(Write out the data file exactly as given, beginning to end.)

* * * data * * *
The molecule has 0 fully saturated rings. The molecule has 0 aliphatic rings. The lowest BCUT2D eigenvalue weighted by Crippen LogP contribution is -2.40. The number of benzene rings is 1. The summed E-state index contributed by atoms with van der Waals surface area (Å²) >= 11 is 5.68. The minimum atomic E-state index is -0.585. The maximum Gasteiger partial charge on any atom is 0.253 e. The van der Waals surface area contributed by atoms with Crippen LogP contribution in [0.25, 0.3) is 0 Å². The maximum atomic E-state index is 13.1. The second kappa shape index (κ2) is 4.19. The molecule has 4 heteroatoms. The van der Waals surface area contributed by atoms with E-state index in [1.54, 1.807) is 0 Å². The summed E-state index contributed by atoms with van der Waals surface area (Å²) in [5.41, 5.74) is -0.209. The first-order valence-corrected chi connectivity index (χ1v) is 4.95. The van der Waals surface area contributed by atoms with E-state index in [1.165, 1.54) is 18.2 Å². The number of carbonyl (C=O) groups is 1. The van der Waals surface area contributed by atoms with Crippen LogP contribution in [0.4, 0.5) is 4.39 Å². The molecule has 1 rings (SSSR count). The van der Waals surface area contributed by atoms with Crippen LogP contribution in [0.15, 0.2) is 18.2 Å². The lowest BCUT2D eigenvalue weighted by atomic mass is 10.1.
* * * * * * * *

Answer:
The molecule has 0 fully saturated rings. The molecule has 0 aliphatic rings. The lowest BCUT2D eigenvalue weighted by Crippen LogP contribution is -2.40. The number of benzene rings is 1. The summed E-state index contributed by atoms with van der Waals surface area (Å²) >= 11 is 5.68. The minimum atomic E-state index is -0.585. The maximum Gasteiger partial charge on any atom is 0.253 e. The van der Waals surface area contributed by atoms with Crippen LogP contribution in [0.25, 0.3) is 0 Å². The maximum atomic E-state index is 13.1. The second kappa shape index (κ2) is 4.19. The molecule has 4 heteroatoms. The van der Waals surface area contributed by atoms with E-state index in [1.54, 1.807) is 0 Å². The summed E-state index contributed by atoms with van der Waals surface area (Å²) in [5.41, 5.74) is -0.209. The first-order valence-corrected chi connectivity index (χ1v) is 4.95. The van der Waals surface area contributed by atoms with E-state index in [1.165, 1.54) is 18.2 Å². The number of carbonyl (C=O) groups is 1. The van der Waals surface area contributed by atoms with Crippen LogP contribution in [0.4, 0.5) is 4.39 Å². The molecule has 1 rings (SSSR count). The van der Waals surface area contributed by atoms with Crippen LogP contribution in [0.15, 0.2) is 18.2 Å². The lowest BCUT2D eigenvalue weighted by atomic mass is 10.1.